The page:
Anyone involved in patient care knows how serious sepsis can be. It affects some 1.5 million patients a year and is the number one cause of 30-day unplanned hospital readmissions.1,2 Far less apparent is the impact of Severe Sepsis/Septic Shock (SEP-1) performance measure compliance on preventing these costly and potentially life-threatening return visits. Less obvious, that is, until now.
The results of a recent study by the Cleveland Clinic Health System found that SEP-1 bundle compliance was associated with lower odds of hospital readmission and that it may be an appropriate intervention to reduce readmissions.
As a reminder, SEP-1 bundle compliance means that clinicians have done everything for the patient — specifically, commencing the right intervention at the right time as dictated in SEP-1 protocols.
The details of the Cleveland Clinic study were reported in a recent Contagion Live article that every concerned hospital executive should read. But the big-picture takeaway is this: diligent sepsis management, and investment in effective SEP-1 management tools, can have a significant impact on health outcomes.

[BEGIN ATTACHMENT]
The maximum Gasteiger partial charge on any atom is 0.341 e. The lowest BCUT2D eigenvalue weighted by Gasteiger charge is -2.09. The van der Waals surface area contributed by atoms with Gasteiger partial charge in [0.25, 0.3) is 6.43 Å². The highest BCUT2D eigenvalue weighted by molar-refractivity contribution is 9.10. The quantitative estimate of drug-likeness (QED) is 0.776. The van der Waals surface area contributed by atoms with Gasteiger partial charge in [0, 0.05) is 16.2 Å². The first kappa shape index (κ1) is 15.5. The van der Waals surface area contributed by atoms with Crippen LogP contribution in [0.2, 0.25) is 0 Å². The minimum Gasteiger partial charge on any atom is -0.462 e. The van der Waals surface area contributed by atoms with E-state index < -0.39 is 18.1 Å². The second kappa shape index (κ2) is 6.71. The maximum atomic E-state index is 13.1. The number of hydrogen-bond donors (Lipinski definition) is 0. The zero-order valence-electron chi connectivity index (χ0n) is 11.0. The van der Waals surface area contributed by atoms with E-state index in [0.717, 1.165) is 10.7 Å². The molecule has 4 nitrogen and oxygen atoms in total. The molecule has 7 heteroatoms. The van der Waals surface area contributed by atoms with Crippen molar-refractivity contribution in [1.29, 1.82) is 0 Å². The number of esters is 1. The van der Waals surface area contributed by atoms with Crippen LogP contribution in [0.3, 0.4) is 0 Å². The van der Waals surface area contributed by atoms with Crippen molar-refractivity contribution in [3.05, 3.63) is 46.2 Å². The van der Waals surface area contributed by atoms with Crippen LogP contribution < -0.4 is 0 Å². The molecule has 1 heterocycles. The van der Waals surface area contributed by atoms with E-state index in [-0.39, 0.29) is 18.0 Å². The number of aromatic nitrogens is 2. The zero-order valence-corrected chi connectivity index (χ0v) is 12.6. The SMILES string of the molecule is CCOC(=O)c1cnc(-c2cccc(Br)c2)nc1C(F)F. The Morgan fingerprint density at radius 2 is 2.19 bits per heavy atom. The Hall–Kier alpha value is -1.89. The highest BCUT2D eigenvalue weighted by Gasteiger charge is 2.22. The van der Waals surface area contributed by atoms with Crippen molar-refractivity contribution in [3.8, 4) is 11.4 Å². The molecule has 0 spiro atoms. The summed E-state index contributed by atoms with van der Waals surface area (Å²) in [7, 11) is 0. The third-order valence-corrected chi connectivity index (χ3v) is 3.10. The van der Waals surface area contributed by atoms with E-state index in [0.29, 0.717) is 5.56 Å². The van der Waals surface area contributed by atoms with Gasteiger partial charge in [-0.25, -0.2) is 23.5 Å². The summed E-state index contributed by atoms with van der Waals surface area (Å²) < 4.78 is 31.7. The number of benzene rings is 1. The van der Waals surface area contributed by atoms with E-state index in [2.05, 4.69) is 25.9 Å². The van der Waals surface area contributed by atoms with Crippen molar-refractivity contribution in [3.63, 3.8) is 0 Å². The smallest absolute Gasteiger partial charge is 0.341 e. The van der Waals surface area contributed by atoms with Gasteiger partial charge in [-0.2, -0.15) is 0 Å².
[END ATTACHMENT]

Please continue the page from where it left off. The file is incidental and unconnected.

SEP-1 bundle compliance works
As an oncology nurse, I’ve had the unfortunate (but eye-opening) experience of surviving a septic episode firsthand. Not surprisingly, I now work for an organization at the forefront of sepsis management innovation. This new research reinforces much of the feedback we routinely receive from our clients about the clinical effectiveness of automated sepsis management tools.
I strongly recommend you read this fascinating article. Then don’t hesitate to contact me if you’d like additional information and insights on tools that can help your sepsis management and readmission reduction strategies.
1 Mayr FB, Talisa VB, Balakumar V, Chang CH, Fine M, Yende S. Proportion and cost of unplanned 30-day readmissions after sepsis compared with other medical conditions. JAMA. 2017;317(5):530-531. Doe:10.1001/jama.2016.20468.
2 Sepsis. Centers for Disease Control and Prevention website. cdc.gov/sepsis/datareports/indes.html. Updated August 25, 2017. Access March 26, 2018.